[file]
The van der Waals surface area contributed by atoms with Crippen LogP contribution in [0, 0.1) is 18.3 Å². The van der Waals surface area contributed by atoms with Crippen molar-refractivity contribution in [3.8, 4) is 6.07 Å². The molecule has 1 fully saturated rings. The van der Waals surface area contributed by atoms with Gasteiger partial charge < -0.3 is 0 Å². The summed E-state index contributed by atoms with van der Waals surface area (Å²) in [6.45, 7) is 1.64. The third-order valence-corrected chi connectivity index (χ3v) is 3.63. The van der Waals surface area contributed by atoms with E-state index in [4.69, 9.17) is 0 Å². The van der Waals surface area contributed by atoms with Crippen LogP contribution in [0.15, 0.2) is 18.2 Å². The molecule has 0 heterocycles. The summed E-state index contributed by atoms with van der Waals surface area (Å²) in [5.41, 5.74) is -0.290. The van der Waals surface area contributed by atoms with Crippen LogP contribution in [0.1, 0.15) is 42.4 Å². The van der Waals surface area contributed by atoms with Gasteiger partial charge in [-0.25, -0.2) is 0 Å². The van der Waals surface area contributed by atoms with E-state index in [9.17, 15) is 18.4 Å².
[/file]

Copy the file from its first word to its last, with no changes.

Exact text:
The van der Waals surface area contributed by atoms with Crippen LogP contribution in [0, 0.1) is 18.3 Å². The van der Waals surface area contributed by atoms with Crippen molar-refractivity contribution in [3.8, 4) is 6.07 Å². The molecule has 1 fully saturated rings. The van der Waals surface area contributed by atoms with Gasteiger partial charge < -0.3 is 0 Å². The summed E-state index contributed by atoms with van der Waals surface area (Å²) in [6.45, 7) is 1.64. The third-order valence-corrected chi connectivity index (χ3v) is 3.63. The van der Waals surface area contributed by atoms with E-state index in [4.69, 9.17) is 0 Å². The van der Waals surface area contributed by atoms with Crippen LogP contribution in [0.15, 0.2) is 18.2 Å². The molecule has 0 heterocycles. The summed E-state index contributed by atoms with van der Waals surface area (Å²) in [5.41, 5.74) is -0.290. The van der Waals surface area contributed by atoms with Crippen LogP contribution in [0.1, 0.15) is 42.4 Å². The van der Waals surface area contributed by atoms with Gasteiger partial charge in [-0.25, -0.2) is 0 Å². The van der Waals surface area contributed by atoms with E-state index in [9.17, 15) is 18.4 Å².